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Contactless microfluidics “on tracks”: A fundamental study of acoustic levitation allowing the controlled motion and mixing of droplets

Titel Englisch Contactless microfluidics “on tracks”: A fundamental study of acoustic levitation allowing the controlled motion and mixing of droplets
Gesuchsteller/in Poulikakos Dimos
Nummer 122169
Förderungsinstrument Projektförderung (Abt. I-III)
Forschungseinrichtung Institut für Energietechnik ETH Zürich
Hochschule ETH Zürich - ETHZ
Hauptdisziplin Maschineningenieurwesen
Beginn/Ende 01.10.2008 - 31.12.2011
Bewilligter Betrag 355'450.00
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Alle Disziplinen (2)

Disziplin
Maschineningenieurwesen
Fluiddynamik

Keywords (8)

acoustic levitation; fluid dynamics; microfluidics; contactless transfer; dielectrophoresis; mixing processes; acoustic streaming; diagnostics

Lay Summary (Englisch)

Lead
Lay summary
The goal of the project is the development of a novel concept in which ultrasonically generated pressure nodes are one dimensional (lines) instead of zero dimensional (points). This is achieved by creating a channel-shaped acoustic resonance cavity. It is a significant advancement for it allows for the contactless translation of levitated particles and droplets along tracks, which can initiate a next generation of fluidic devices, e.g. for medical or other diagnostic applications. A number of open basic scientific questions related to the novel levitation concept, allowing for motion and possible application scenarios deserve careful investigation and constitute the main goals of this project:a)Experimental and theoretical/numerical investigation of the levitation force and the Bernoulli forces that suspend the droplet on the nodal line. b)Experimental and theoretical/numerical investigation of the translation of droplets along the nodal line "tracks" (acoustic or dielectrophoretic (DEP) translation). The translation force will be determined as a function of droplet size and other system parameters. The drag force from the air is expected to be influenced markedly by the presence of acoustic streaming.c)Experimental investigation of droplet dynamics. Dispensing of aqueous droplets onto levitation tracks and mixing of colliding droplets will be studied. Because merged droplets can be brought to a halt after collision, the mixing process can be carefully observed. The ultrasonic excitation is expected to enhance mixing. Finally, the possibility of dividing a droplet into two parts by ultrasonically excited resonance will be investigated.In summary, the results of the research will piece together a fundamental knowledge base for contactless, acoustically levitated, controlled droplet motion and mixing. In addition to its merit from the fundamental standpoint, this research is a necessary step toward the future development of novel technologies based on ultrasonic levitation.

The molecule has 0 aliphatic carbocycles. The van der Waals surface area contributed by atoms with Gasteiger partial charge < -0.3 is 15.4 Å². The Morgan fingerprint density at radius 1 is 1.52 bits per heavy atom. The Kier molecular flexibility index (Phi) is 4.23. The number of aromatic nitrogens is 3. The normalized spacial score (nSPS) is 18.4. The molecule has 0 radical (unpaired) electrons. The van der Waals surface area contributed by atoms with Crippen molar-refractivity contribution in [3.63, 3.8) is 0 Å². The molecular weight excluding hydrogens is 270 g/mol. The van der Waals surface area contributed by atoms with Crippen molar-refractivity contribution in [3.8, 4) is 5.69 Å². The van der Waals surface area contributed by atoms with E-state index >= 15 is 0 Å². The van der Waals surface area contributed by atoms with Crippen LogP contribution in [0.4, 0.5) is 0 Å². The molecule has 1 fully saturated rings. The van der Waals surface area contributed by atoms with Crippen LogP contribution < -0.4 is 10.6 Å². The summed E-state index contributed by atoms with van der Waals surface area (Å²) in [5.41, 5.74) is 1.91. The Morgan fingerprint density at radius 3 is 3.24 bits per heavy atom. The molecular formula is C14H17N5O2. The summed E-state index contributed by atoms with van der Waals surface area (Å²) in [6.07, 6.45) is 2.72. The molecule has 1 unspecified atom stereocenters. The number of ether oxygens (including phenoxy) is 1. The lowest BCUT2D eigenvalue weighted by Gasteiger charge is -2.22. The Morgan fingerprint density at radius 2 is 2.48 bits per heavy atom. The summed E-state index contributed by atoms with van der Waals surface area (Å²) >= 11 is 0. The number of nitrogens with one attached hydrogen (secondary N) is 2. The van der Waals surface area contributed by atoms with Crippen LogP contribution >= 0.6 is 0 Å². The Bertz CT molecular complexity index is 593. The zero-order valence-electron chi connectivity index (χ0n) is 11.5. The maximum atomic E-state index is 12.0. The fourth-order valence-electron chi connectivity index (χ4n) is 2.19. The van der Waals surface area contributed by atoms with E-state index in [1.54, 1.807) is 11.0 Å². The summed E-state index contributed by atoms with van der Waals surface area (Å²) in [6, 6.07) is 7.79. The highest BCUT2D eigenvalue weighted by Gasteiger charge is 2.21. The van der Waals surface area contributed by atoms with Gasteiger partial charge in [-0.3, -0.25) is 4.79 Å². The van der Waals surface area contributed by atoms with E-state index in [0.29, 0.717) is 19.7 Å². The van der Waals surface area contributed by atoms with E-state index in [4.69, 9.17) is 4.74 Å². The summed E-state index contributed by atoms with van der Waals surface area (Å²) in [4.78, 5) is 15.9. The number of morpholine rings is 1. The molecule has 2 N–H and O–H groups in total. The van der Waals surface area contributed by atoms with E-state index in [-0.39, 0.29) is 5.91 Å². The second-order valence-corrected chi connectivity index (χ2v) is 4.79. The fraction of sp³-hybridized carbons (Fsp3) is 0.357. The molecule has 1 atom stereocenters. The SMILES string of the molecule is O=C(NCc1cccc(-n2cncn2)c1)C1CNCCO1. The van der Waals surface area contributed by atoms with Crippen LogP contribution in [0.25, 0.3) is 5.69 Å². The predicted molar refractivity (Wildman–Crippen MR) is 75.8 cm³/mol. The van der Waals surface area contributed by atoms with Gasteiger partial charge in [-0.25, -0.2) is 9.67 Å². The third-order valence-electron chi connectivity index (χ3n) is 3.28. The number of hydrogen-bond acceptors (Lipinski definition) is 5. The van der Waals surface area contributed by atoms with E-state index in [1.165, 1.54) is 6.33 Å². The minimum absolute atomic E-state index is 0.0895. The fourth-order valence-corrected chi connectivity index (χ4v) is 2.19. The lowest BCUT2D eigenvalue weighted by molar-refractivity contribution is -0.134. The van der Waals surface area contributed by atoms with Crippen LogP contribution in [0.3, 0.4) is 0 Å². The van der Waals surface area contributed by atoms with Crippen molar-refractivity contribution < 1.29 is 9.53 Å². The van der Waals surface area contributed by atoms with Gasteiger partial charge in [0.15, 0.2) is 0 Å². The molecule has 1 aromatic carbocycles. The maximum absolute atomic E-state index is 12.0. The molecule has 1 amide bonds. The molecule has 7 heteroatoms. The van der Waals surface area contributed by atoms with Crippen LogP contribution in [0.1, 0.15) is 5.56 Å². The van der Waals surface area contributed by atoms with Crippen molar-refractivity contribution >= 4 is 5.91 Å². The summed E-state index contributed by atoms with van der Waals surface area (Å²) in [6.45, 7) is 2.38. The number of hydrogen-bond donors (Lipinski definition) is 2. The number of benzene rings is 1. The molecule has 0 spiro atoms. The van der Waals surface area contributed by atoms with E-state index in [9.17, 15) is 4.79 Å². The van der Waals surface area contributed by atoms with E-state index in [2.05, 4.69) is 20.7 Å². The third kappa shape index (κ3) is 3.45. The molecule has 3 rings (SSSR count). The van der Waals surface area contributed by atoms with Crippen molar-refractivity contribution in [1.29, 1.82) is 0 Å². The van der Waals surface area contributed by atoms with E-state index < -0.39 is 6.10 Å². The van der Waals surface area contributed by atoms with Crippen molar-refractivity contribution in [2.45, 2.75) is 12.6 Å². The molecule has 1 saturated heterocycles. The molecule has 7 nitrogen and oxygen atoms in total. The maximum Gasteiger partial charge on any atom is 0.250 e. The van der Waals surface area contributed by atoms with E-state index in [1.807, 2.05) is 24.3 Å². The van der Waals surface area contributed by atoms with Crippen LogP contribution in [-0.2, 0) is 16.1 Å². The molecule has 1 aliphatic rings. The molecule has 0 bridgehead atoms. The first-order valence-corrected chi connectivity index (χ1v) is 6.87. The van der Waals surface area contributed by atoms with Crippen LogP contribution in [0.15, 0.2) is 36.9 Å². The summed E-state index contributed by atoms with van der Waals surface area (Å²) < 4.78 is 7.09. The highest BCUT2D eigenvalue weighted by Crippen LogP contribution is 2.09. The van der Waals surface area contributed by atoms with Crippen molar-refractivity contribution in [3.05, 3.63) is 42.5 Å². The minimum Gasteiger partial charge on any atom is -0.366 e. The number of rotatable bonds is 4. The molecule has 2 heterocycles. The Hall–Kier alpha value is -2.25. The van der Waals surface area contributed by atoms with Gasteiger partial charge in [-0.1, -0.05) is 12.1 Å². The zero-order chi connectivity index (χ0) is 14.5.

Direktlink auf Lay Summary Letzte Aktualisierung: 21.02.2013

Verantw. Gesuchsteller/in und weitere Gesuchstellende

Mitarbeitende

Publikationen

Publikation
Investigation of a line-focused acoustic levitation for contactless transport of particles
Foresti Daniele, Bjelobrk Nada, Nabavi Majid, Poulikakos Dimos (2011), Investigation of a line-focused acoustic levitation for contactless transport of particles, in Journal of Applied Physics, 109, 093503-1-093503-11.
Contactless transport of acoustically levitated particles
Bjelobrk Nada, Foresti Daniele, Dorrestijn Marko, Nabavi Majid, Poulikakos Dimos (2010), Contactless transport of acoustically levitated particles, in Applied Physics Letters, 97, 161904-1-161904-3.
An acoustic manipulator device for contactless transport and mixing of droplets in air
Bjelobrk Nada, Nabavi Majid, Poulikakos Dimos, An acoustic manipulator device for contactless transport and mixing of droplets in air, Proceeding of 162nd Acoustical Society of America Meeting, USA.
Contactless transport of matter in the first five resonance modes of a line-focused acoustic manipulator